“What is Christmas? It is tenderness for the past,
courage for the present, hope for the future. It is a fervent wish
that every cup may overflow with blessings rich and eternal,
and that every path may lead to peace.” —Agnes M. Pharo
One of my favorite stories of the season is that of Ebenezer Scrooge as told in Charles Dickens’s novella A Christmas Carol—and not just because Dickens was a Unitarian. I have always admired the story of the overnight conversion of the miserly, severe and friendless old man into the joyful, benevolent and sprightly gentleman animated by the spirit of Christmas. Yet, all of the celebrations of the many traditions in this “Season of Light” —from Hanukkah to Kwanza, Bodhi Day to Yule—could well open a hardened heart to compassion.
A few years ago, Christmas Day was on a Sunday and, even though we don’t usually have a service on Christmas Day (Christmas Eve is our tradition) I really thought it important to open every Sunday no matter how many, or few, came to our Sanctuary doors. I was very grateful that a few dozen people not named Hall showed up that morning if for nothing more than to hear the beautiful music that Carin Torp chose to play on that occasion.
I want to share with you the reflection that I gave that day, because it still rings true, like Christmas Bells even when times are trying, as they often are—as they still are. I hope you find it so, and perhaps it will prompt you to break out your Dickens and share that timeless story with your own family.
“Joy To The World” (Michael F. Hall, adapted)
I have a question for you: Which Scrooge are you this morning? Are you the Scrooge that trudged home from his counting house joylessly last night; self-absorbed, venomous, cynical, feeling superior to others and telling yourself that all you need is to hoard something, (in Scrooge’s case money), that you have no use for and do nothing with? Or are you the joyful Scrooge this Christmas, kicking your heels and positively gleeful to be alive?
Are you the Scrooge transformed by Love in the face of mortality, grateful to have another day in the world in all of its heartrending beauty, just as it is? Are you the Scrooge craving the opportunity to be of use to others, in the place where you live, willing to embrace the world every day with a “Merry Christmas” heart? Are you the Scrooge who has learned from your life, who seeks to wear your heart on your sleeve and breathe new life into broken relationships? Even if it means risking an apology that may not be reciprocated?
I must ask you, on this Christmas day, are you willing to begin anew, to open the fullness of your being to stranger and saint; to live like time is both an ally and adversary? Have you decided to let generosity and joy be what you would lay on the scales— if ever there were need to account for your days—not your money; not your assurance that the world can be broken down into two camps: 7 billion nincompoops and you?
My friends, I don’t know very much, or at least I don’t as much as I would like to think. But I do know that joy need not be just an occasional state of mind. Joy can be cultivated; it can be chosen, it can be a conscious and full-hearted orientation to life. It can be turned into an action plan; to seed the world with Love.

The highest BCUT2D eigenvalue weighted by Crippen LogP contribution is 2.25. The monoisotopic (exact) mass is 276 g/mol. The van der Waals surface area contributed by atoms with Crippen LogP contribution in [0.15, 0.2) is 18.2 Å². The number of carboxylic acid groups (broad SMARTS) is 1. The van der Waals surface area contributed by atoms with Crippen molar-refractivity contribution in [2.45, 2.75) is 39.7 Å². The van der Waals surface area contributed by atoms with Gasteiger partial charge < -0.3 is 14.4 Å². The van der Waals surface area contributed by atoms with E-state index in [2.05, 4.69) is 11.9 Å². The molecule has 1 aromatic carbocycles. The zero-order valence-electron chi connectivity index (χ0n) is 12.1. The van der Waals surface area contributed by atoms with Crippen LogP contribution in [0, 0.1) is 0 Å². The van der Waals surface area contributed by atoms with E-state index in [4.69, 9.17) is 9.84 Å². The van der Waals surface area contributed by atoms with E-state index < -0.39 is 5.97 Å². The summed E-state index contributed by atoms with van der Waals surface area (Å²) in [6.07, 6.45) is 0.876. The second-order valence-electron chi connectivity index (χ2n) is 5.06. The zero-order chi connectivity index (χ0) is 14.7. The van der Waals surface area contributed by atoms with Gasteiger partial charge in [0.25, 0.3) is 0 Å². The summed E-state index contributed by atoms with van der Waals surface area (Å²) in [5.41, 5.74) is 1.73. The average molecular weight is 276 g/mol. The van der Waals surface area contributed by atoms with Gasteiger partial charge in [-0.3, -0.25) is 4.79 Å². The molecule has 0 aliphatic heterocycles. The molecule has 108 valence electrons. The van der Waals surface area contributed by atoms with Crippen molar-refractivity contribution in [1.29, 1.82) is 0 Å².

For many of us, it has been hard to muster up joy lately. We have worried over the elections and the state of our democracy, wrung our hands over the state of affairs in far-flung places, fretted about the economy, or the vile things that some people do—and I am not suggesting that those things are not worthy of your concern or mine. But every last one those concerns can be a roadblock to doing the hard and needed work of engagement with the people and institutions in our world.
Where does this come from, this inclination to shut ourselves up, as old Scrooge had done for decades, to close off to the love of friends—-even family? How do people begin to return the kindness of others with coldness, suspicion or disregard? I think it may be fear at the root of this real psycho-spiritual disease.
Underneath, Scrooge was in the deadly grip of a profound, even pathological, fear. Fear of love, of loss and lack, not only of money but ultimately of control. In the end, he feared life, and people and, most of all, looking the fool. As he walked home on Christmas Eve, grumbling about the poor and the foolishness of holidays and charities, he had fully become what his choices dictated: a lonely, loathsome and pathetic man, the butt of jokes for whom only the saintly Bob Cratchit would choose to pray.
Don’t be that Scrooge.
Be the Christmas morning Scrooge, the one with the courage to be joyful in the face of circumstances beyond their control. Be the Scrooge that opens their heart to love despite the risk of loss, be the Scrooge that embraces life rather than fears death. Be that Scrooge, the one who woke one morning with a merry heart and learned to dance to the strains of mercy, redemption and service. Be that Scrooge, the one with the open heart and liberal spirit. Be that Scrooge, because that is the one most needed.
Happy Holidays to you.
Yours in Faith, Hope and Love,